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Monday, June 3, 2024   /   by Richard Eimers


By Richard Eimers

A recent analysis of mortgage rates by generation has revealed some unexpected trends, showing that millennials have, on average, secured lower rates compared to baby boomers.

According to a report from Freddie Mac released earlier this month, both millennials and Gen X have managed to obtain the lowest home loan rates at origination, averaging 4%. In contrast, mortgage rates for baby boomers are slightly higher, at 4.1%, despite their higher tendency to refinance.

The silent generation, which came before the boomers, has an average rate of 4.3%. The youngest adult generation, Gen Z, faces the highest average mortgage rate at 4.9%. This higher rate can be attributed to the fact that the oldest Gen Z individuals, now 27, likely purchased their first homes during recent years when mortgage rates had increased.

Millennials, currently aged 28 to 43, benefited from entering the housing market between 2011 and 2021, a period characterized by historically low mortgage rates, often well below 5%. During this time, economic conditions and monetary policies created a favorable environment for homebuyers, allowing millennials to secure lower rates compared to other generations.

This analysis underscores the importance of timing in the housing market. Different economic cycles, policy changes, and market conditions can significantly impact mortgage rates for various generations. Understanding these factors can help future homebuyers and investors make informed decisions about their mortgage options and market entry timing.

As the housing market continues to evolve, staying informed about current trends and historical data is crucial for navigating the complexities of mortgage rates and making the best financial decisions.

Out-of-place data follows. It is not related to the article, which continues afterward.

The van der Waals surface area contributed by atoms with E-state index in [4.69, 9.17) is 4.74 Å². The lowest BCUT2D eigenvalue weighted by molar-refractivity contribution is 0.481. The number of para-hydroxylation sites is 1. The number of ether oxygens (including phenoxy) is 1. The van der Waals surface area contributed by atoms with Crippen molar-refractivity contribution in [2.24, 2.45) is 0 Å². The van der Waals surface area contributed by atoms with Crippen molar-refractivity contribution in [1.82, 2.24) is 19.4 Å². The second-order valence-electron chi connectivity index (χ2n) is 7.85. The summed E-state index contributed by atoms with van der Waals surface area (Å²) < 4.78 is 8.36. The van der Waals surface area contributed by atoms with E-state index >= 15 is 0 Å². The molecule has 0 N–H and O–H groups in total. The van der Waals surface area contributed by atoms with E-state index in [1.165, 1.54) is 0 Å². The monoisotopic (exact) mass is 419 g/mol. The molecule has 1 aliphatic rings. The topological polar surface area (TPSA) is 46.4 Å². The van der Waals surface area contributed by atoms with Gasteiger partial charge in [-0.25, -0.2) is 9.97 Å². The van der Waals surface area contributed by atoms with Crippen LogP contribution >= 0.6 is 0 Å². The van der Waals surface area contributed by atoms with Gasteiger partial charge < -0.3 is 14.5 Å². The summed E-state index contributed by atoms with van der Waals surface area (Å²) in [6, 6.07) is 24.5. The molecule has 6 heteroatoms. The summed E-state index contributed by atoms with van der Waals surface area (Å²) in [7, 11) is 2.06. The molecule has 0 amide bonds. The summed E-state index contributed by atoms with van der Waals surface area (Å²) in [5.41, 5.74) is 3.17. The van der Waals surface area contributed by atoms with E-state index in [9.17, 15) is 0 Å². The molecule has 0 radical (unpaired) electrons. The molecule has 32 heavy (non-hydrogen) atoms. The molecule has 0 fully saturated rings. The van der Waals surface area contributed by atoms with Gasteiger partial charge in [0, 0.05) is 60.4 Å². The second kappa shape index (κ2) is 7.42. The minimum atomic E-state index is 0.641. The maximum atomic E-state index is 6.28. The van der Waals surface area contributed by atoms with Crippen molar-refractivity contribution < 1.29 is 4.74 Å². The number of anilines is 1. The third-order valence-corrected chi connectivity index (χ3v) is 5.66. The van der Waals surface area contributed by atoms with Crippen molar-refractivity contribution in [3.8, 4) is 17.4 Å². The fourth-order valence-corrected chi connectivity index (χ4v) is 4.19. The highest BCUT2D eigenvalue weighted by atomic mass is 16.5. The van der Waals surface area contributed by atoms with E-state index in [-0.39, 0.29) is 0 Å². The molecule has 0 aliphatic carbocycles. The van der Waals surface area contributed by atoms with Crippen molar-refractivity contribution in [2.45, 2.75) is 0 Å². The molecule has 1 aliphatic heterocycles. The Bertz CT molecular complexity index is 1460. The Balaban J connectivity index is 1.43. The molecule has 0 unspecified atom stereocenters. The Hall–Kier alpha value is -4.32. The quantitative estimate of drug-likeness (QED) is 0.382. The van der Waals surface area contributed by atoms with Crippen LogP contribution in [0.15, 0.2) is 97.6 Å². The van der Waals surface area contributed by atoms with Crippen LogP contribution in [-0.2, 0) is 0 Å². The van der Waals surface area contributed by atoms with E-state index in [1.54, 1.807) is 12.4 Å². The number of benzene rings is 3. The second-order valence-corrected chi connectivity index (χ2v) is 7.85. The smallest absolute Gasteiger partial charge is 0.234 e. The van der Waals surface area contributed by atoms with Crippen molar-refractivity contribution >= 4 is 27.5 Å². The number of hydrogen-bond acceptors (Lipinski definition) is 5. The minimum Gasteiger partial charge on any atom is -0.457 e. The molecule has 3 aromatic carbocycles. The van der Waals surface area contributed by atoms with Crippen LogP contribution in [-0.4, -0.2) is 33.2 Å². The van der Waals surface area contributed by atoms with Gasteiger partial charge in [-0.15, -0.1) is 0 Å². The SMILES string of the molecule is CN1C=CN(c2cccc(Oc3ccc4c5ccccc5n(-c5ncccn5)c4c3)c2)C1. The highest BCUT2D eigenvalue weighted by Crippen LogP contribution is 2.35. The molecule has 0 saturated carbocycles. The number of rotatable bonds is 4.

Average Mortgage Rates by Generation

Millennials and Gen X locked in the lowest rates

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These insights highlight the complex landscape of mortgage debt across generations, where lower rates do not always equate to lower financial burdens.

Millennials, often dubbed the "unluckiest generation" for entering the workforce amid the Great Recession, have found a silver lining in mortgage rates. According to recent findings, millennials are tied for the lowest mortgage rates alongside Gen X.

However, this good news is tempered by a significant drawback. Despite enjoying low rates, millennials face the highest monthly mortgage payments due to larger loan amounts at origination.

Millennials are currently paying an average of $1,900 per month on mortgages, with loan origination amounts averaging $290,000. This is higher than the $1,600 monthly payments made by Gen Z, who have an average loan origination amount of $224,000.

In contrast, baby boomers have monthly payments of just $1,500 on loans averaging $229,000. Their refinance rate is notably high at 65.2%, compared to 52.7% for Gen X, 27.5% for millennials, and only 3.2% for Gen Z.

The silent generation, with the lowest average loan origination amount of $195,000, enjoys the lowest monthly mortgage payments at $1,200.

Mortgage Payments by Generation

Millennials have the highest average mortgage payments, because their loan amounts at origination are the largest of any generation.

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Millennials are on the brink of entering their prime earning years, typically between the ages of 45 and 54, when median wages peak for the average worker.

Surprisingly, despite facing significant economic challenges such as the Great Recession and the COVID-19 pandemic, millennials may already be the highest-earning generation for their age group. This is an encouraging sign for their future financial stability.

According to economist Kevin Drum, the average 40-year-old millennial in 2021 had an income of $49,000, surpassing the inflation-adjusted $39,000 that the typical baby boomer earned at the same age. This difference is largely attributed to significant wage gains among women, while men's earnings have remained relatively stable.

If these trends continue, millennials could see substantial improvements in their financial situations as they enter their peak earning years. This financial upswing could also translate into greater leverage in the housing market, providing a much-needed advantage for this often beleaguered generation.

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Beach Road Realty
Richard Eimers
17 Roundwood Drive
Inlet Beach, FL

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